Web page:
The first review of our book "Start Up your Restaurant" by Sumana Mukherjee on LIVEMINT.

Link to the Review:

Reproduction of the review:

So you think you want to open a restaurant?
Everything you wanted to know about the business but didn’t know whom to ask
Sumana Mukherjee
Mar 9, 2016

A restaurant cannot be a vanity project but needs to make business sense to survive. Photo: iStockphoto
Photo: istockphoto (reproduced from

A restaurant cannot be a vanity project but needs to make business sense to survive.

It’s such a common refrain that it isn’t even funny anymore. How many times have you heard someone say that s/he really needs to chuck their day job and set up a restaurant? Or maybe you’ve said it yourself. The commonest setting for this observation is usually after a few drinks at the buzziest place in town, while waiters run around with the orders for the table and the music reverberates through the heart. Or, possibly, after a meal at home, when contented friends and family lounge around the dining table and talk turns idly to “wasting your talents” between burps of ghee roast or dhansak.

It’s on just such an occasion that someone should produce this book. If it wasn’t called Start Up Your Restaurant, it would be called a Reality Check.

The 10-page introduction, in fact, seems to have a single-point agenda: To shake up the reader and make him/her realize that to transform a daydream into a successful business is more elbow grease than greased lightning. So you think you understand the business because you eat out regularly? Or because you are a great cook? Or the entry barriers are low? Or just because you’re sick and tired of sitting behind your laptop all the time and want to be in a place where you can be with friends and have a whale of a time?

Get past these pages and then you face the hard questions.

Failed (and resurrected) quick-service restaurateur Jayanth Narayanan and food writer Priya Bala have done a remarkable job in breaking down every single process that goes into building a successful restaurant— and, let me tell you, it’s a LOT of processes, right from the conceptualization and raising funds to acquiring licences and advertising the restaurant. The authors are unambiguous and clear-speaking when it comes to the sticky points likely to bewilder a newbie—VC funds or own savings? QSR or cafe? Vast upper floor or tiny ground-floor – or roof top? Splash out on the interiors or on the kitchen? Wine or beer —or neither?—which may be just what the aspiring entrepreneur is looking for.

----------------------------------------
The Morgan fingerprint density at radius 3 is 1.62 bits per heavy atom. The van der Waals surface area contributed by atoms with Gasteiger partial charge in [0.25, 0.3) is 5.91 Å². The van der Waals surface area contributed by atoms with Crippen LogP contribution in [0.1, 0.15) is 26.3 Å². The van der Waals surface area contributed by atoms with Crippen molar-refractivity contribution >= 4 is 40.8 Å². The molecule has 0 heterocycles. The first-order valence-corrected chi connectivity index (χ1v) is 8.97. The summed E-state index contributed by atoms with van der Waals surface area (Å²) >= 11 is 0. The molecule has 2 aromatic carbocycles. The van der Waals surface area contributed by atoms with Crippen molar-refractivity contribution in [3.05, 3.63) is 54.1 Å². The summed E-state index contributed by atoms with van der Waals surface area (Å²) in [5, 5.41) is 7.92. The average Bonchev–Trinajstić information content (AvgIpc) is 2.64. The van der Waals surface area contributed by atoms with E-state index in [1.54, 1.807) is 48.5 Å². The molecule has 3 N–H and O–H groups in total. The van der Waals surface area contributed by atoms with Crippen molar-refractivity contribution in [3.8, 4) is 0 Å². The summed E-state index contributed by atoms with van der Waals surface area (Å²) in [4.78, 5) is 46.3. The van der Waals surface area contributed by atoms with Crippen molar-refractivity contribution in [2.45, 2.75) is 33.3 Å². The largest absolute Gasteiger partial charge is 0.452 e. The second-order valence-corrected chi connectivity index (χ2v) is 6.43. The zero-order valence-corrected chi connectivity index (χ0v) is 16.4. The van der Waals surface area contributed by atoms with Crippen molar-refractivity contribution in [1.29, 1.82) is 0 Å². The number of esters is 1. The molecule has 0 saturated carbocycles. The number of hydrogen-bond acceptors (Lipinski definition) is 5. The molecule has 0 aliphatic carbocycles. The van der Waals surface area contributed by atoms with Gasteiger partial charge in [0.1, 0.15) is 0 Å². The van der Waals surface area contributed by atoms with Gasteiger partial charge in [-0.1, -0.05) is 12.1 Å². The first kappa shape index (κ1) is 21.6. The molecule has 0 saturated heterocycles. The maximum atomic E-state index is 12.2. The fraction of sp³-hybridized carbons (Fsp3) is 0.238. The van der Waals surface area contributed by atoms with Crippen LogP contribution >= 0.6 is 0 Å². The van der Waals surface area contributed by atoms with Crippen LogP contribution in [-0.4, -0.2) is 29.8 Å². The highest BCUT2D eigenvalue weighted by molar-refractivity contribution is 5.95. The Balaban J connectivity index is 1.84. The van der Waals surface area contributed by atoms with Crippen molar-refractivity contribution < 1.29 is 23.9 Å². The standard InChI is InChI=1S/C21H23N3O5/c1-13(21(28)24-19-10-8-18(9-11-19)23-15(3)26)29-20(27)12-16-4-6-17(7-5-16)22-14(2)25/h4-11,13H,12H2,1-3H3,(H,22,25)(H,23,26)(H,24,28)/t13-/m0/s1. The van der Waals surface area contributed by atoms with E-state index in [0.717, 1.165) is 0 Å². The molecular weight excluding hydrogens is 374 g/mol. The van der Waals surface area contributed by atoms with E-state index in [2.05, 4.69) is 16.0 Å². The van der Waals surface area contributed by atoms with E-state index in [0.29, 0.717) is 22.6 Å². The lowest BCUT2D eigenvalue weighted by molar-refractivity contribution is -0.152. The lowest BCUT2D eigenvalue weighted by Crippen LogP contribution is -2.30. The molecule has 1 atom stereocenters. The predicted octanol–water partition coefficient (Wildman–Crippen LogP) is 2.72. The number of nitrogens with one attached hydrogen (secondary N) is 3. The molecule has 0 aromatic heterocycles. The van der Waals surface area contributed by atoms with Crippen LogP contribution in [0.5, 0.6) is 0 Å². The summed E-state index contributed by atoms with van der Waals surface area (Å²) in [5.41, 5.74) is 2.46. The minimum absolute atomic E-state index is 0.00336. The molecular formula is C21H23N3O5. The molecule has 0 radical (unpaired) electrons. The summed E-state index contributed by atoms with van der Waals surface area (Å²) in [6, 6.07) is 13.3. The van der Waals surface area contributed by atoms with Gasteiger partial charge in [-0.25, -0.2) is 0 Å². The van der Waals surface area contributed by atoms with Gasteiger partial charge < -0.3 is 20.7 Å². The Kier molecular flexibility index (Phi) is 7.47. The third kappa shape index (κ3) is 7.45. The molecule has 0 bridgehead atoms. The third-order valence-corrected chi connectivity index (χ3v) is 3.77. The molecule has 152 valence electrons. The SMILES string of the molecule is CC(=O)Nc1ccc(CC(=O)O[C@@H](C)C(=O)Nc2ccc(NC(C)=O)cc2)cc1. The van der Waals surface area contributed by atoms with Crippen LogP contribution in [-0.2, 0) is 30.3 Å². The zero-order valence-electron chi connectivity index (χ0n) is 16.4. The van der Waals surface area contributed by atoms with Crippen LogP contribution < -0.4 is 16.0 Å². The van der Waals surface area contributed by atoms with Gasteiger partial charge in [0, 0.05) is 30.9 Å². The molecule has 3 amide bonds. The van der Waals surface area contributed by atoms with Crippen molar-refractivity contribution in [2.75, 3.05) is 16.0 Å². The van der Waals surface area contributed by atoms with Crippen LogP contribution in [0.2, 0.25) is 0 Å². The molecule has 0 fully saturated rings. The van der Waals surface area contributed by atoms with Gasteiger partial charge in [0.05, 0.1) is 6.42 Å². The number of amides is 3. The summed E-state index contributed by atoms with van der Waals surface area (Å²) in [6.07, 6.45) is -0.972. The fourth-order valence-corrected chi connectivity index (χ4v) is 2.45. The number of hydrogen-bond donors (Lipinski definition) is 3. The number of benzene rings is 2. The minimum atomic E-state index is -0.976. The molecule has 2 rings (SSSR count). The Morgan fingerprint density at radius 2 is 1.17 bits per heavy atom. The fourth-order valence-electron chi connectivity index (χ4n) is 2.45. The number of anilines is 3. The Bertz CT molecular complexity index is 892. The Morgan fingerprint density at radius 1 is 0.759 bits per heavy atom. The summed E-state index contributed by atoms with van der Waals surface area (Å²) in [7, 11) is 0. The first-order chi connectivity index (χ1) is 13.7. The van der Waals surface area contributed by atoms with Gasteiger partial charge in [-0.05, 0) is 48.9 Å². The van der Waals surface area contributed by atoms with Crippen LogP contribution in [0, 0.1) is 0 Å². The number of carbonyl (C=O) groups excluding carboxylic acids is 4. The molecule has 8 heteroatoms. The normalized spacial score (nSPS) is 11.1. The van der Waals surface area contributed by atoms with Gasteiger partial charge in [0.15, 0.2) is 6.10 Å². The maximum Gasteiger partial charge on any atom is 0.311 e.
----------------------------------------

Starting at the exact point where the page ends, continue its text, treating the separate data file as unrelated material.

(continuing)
The authors are unequivocal about the fact that a restaurant cannot be a vanity project but needs to make business sense to survive—if only because it has real money sunk into it, be it one’s own or a venture capitalist’s. This takes away some of the romance associated with a dream project but it is perhaps an essential wake-up call. To that end, there are test cases, financial matrix charts, even job descriptions and staff allocation charts. Most inspiring are the first-person accounts from real-life entrepreneurs, both trained restaurant professionals and those who, one day, sat up and said, “I really want to open a restaurant”— and actually did it.

By addressing all levels of the restaurant trade, it is inevitable that the authors will lose some of the nuance required for each segment— more so because many aspects such as trade licences and alcohol permits are state-specific. Still, as far as it is possible for a book to be all things to all people, Start Up Your Restaurant has all the basics covered. It is the book you need to read when the idea strikes you, when you feel like giving up on the dream, when you’re on your way and when you’re there— by which time you could write your own book on the journey. But you won’t, of course, because you won’t have the time.